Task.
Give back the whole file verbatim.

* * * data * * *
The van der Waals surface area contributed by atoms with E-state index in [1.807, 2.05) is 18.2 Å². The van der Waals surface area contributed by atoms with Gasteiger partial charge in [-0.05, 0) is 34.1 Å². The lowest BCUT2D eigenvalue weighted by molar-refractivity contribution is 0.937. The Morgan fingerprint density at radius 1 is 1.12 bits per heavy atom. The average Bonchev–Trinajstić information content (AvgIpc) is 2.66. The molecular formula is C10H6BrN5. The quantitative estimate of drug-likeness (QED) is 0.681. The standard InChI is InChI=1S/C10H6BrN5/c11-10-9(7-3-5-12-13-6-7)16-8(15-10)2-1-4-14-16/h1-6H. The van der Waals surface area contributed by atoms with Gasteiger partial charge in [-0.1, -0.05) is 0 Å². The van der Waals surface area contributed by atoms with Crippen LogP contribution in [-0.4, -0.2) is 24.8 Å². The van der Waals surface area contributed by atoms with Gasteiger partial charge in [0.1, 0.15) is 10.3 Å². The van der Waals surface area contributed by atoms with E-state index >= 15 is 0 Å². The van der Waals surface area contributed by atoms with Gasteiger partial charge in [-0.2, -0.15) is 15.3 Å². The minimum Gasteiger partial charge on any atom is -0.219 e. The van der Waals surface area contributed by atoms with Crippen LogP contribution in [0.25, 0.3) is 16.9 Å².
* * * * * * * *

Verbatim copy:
The van der Waals surface area contributed by atoms with E-state index in [1.807, 2.05) is 18.2 Å². The van der Waals surface area contributed by atoms with Gasteiger partial charge in [-0.05, 0) is 34.1 Å². The lowest BCUT2D eigenvalue weighted by molar-refractivity contribution is 0.937. The Morgan fingerprint density at radius 1 is 1.12 bits per heavy atom. The average Bonchev–Trinajstić information content (AvgIpc) is 2.66. The molecular formula is C10H6BrN5. The quantitative estimate of drug-likeness (QED) is 0.681. The standard InChI is InChI=1S/C10H6BrN5/c11-10-9(7-3-5-12-13-6-7)16-8(15-10)2-1-4-14-16/h1-6H. The van der Waals surface area contributed by atoms with Gasteiger partial charge in [-0.1, -0.05) is 0 Å². The van der Waals surface area contributed by atoms with Crippen LogP contribution in [-0.4, -0.2) is 24.8 Å². The van der Waals surface area contributed by atoms with Gasteiger partial charge in [0.1, 0.15) is 10.3 Å². The van der Waals surface area contributed by atoms with E-state index >= 15 is 0 Å². The van der Waals surface area contributed by atoms with Gasteiger partial charge in [-0.2, -0.15) is 15.3 Å². The minimum Gasteiger partial charge on any atom is -0.219 e. The van der Waals surface area contributed by atoms with Crippen LogP contribution in [0.25, 0.3) is 16.9 Å².